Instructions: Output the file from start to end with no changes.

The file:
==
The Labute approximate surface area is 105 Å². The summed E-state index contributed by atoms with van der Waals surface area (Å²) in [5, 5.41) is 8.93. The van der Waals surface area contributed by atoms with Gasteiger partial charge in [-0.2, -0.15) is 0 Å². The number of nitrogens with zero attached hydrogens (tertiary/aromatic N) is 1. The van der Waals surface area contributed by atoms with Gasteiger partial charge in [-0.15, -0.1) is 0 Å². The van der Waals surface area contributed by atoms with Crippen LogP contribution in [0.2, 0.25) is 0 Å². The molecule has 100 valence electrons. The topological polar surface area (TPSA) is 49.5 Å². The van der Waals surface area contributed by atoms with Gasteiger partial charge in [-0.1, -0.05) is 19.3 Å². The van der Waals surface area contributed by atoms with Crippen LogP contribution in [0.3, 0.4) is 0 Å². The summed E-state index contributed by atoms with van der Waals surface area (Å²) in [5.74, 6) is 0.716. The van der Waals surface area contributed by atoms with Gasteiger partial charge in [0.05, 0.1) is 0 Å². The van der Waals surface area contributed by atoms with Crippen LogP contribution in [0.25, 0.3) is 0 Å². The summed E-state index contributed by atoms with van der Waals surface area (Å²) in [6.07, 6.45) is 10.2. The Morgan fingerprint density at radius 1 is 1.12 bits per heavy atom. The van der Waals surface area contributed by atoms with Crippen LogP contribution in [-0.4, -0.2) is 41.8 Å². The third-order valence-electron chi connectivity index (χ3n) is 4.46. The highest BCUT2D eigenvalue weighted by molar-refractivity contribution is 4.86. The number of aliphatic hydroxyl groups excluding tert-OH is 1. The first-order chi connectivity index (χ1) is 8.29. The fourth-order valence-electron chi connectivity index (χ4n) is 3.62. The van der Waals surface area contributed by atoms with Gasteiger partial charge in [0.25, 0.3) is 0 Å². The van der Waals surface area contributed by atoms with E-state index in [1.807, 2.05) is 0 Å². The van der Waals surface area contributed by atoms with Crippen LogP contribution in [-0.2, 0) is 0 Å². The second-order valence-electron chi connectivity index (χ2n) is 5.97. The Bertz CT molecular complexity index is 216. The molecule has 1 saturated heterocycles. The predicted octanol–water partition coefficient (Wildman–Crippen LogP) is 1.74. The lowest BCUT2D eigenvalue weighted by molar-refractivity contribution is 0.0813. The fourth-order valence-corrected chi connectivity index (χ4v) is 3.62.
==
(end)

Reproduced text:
The Labute approximate surface area is 105 Å². The summed E-state index contributed by atoms with van der Waals surface area (Å²) in [5, 5.41) is 8.93. The van der Waals surface area contributed by atoms with Gasteiger partial charge in [-0.2, -0.15) is 0 Å². The number of nitrogens with zero attached hydrogens (tertiary/aromatic N) is 1. The van der Waals surface area contributed by atoms with Gasteiger partial charge in [-0.15, -0.1) is 0 Å². The van der Waals surface area contributed by atoms with Crippen LogP contribution in [0.2, 0.25) is 0 Å². The molecule has 100 valence electrons. The topological polar surface area (TPSA) is 49.5 Å². The van der Waals surface area contributed by atoms with Gasteiger partial charge in [-0.1, -0.05) is 19.3 Å². The van der Waals surface area contributed by atoms with Crippen LogP contribution in [0.3, 0.4) is 0 Å². The summed E-state index contributed by atoms with van der Waals surface area (Å²) in [5.74, 6) is 0.716. The van der Waals surface area contributed by atoms with Gasteiger partial charge in [0.05, 0.1) is 0 Å². The van der Waals surface area contributed by atoms with Crippen LogP contribution in [0.25, 0.3) is 0 Å². The summed E-state index contributed by atoms with van der Waals surface area (Å²) in [6.07, 6.45) is 10.2. The Morgan fingerprint density at radius 1 is 1.12 bits per heavy atom. The van der Waals surface area contributed by atoms with Crippen LogP contribution in [-0.4, -0.2) is 41.8 Å². The third-order valence-electron chi connectivity index (χ3n) is 4.46. The highest BCUT2D eigenvalue weighted by molar-refractivity contribution is 4.86. The number of aliphatic hydroxyl groups excluding tert-OH is 1. The first-order chi connectivity index (χ1) is 8.29. The fourth-order valence-electron chi connectivity index (χ4n) is 3.62. The van der Waals surface area contributed by atoms with Gasteiger partial charge in [0.25, 0.3) is 0 Å². The van der Waals surface area contributed by atoms with E-state index in [1.807, 2.05) is 0 Å². The van der Waals surface area contributed by atoms with Crippen LogP contribution in [-0.2, 0) is 0 Å². The second-order valence-electron chi connectivity index (χ2n) is 5.97. The Bertz CT molecular complexity index is 216. The molecule has 1 saturated heterocycles. The predicted octanol–water partition coefficient (Wildman–Crippen LogP) is 1.74. The lowest BCUT2D eigenvalue weighted by molar-refractivity contribution is 0.0813. The fourth-order valence-corrected chi connectivity index (χ4v) is 3.62.